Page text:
I’ve Been Insecure About Not Loving ‘Insecure’, But I Realize It’s So Much More Than That
It’s all about Insecure — right now — as it should be. It’s a show about “black thirtysomethings who live and love recklessly in Los Angles”.
That is the exact quote by a writer for Wired and while I agree that these young women are on the hunt for the guy they can “kick it with” for awhile — I’m not sure that they are pursuing this goal “recklessly.”
Perhaps, it seems that way when two Black, attractive women attempt to blaze the landscape with the same determination that is applied to the other areas of their lives — that needs attention.
Nevertheless, the reviews for Insecure are all amazingly positive, and there is essentially a movement in place to keep heralding the masterminds behind something that gives so much joy and validation.
When the series made its much-anticipated premiere on HBO in 2016 — I was just as excited as you were to welcome Issa Rae and her brood to the distinguished block of must-see TV. But of course the obvious pull was the fact that this was an offering devised by a young Black woman who worked hard to secure — Insecure.
The best part for me was the pride of anticipating the leads and what it would mean to have Africans in the spotlight — in a way that was and still is — awe-inspiring.
When you’ve lived long enough to reflect back to the bad ole days — there is reverence in acknowledging that progress has finally caught up. What you assumed would probably never occur — suddenly faces you with sweet audacity and the comfort of others — who feel exactly the way you do.
I saw every episode of the first season, and through that process, I recall trying really hard to fall in love with the characters. I worked hard to discover the killer humor that my friends couldn’t resist — but to no avail.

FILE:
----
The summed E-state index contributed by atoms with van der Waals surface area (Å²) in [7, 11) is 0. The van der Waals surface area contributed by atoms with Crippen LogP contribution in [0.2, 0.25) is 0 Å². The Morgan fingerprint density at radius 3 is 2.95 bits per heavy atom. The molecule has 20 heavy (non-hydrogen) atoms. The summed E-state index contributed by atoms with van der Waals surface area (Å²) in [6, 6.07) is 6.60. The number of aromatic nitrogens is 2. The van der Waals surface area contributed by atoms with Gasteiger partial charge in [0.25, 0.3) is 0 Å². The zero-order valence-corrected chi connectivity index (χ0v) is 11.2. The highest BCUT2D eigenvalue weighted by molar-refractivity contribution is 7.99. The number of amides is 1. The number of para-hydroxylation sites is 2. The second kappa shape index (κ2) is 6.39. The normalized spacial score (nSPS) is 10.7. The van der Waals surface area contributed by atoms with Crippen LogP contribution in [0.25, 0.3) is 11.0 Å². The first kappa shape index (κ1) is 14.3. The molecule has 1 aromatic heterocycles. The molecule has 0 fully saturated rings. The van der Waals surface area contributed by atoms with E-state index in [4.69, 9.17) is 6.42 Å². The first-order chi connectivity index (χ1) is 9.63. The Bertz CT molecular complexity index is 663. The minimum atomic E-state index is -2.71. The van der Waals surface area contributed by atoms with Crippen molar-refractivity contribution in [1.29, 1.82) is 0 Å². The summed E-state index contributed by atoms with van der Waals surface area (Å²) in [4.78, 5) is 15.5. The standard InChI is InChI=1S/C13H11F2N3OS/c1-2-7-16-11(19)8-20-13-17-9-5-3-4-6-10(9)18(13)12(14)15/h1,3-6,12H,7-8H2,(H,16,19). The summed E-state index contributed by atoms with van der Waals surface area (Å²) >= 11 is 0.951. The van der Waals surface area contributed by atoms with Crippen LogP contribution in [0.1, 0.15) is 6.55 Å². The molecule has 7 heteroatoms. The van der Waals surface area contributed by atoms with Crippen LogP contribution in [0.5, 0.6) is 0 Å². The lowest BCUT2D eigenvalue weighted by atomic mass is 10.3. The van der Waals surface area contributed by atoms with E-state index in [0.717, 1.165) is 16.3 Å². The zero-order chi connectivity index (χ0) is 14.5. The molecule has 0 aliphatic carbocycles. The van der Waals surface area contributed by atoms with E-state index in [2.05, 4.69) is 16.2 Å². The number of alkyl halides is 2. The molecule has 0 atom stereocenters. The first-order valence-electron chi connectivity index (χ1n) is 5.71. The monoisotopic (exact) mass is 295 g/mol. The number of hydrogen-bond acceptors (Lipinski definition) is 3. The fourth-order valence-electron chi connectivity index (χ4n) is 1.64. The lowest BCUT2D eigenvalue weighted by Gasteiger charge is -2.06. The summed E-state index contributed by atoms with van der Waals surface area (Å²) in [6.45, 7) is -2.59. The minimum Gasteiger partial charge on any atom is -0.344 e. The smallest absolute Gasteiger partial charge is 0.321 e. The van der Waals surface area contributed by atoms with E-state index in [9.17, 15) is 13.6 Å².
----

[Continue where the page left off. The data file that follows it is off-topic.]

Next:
I concluded that I was psyching myself up too much — and so I decided to take a breather and go back to the beginning.
Maybe, I was being unknowingly cynical, or was it jealousy at the fact that this younger more successful woman with a cool ass name — was doing exactly what I thought I would be doing at her age? Or perhaps, I wasn’t hip enough to get it. I mean, how could I not be charmed by a show, that shines the spotlight on women who resemble me perfectly on paper, even though they don’t innately gel with my tendencies.
It took me awhile to admit to myself that for whatever reason — I wasn’t smitten by the love bug that everyone is currently accommodating with glee. It was just easier to over-extend my excitement and endorsement. I figured, I was the one with the issue, because how else could my nonchalance be fully explained?
I had no setbacks at diving into the brilliance of Chewing Gum, and my latest obsession with Queen Sugar knows no bounds. I still can’t get over the demise of Girlfriends, and nothing will convince me that the TV version of Soul Food wasn’t a trailblazer.
I’m certainly not trying to make comparisons, or maybe I am. No. I’m not. I’m sketching the types that have moved me into fandom, while wishing that this could’ve happened with the one that seemed to matter the most.
I thought Lemonade was going to be the end all be all — but then here I am at the feet of another life-affirming delivery — and the thud keeps resounding through the neverending applause.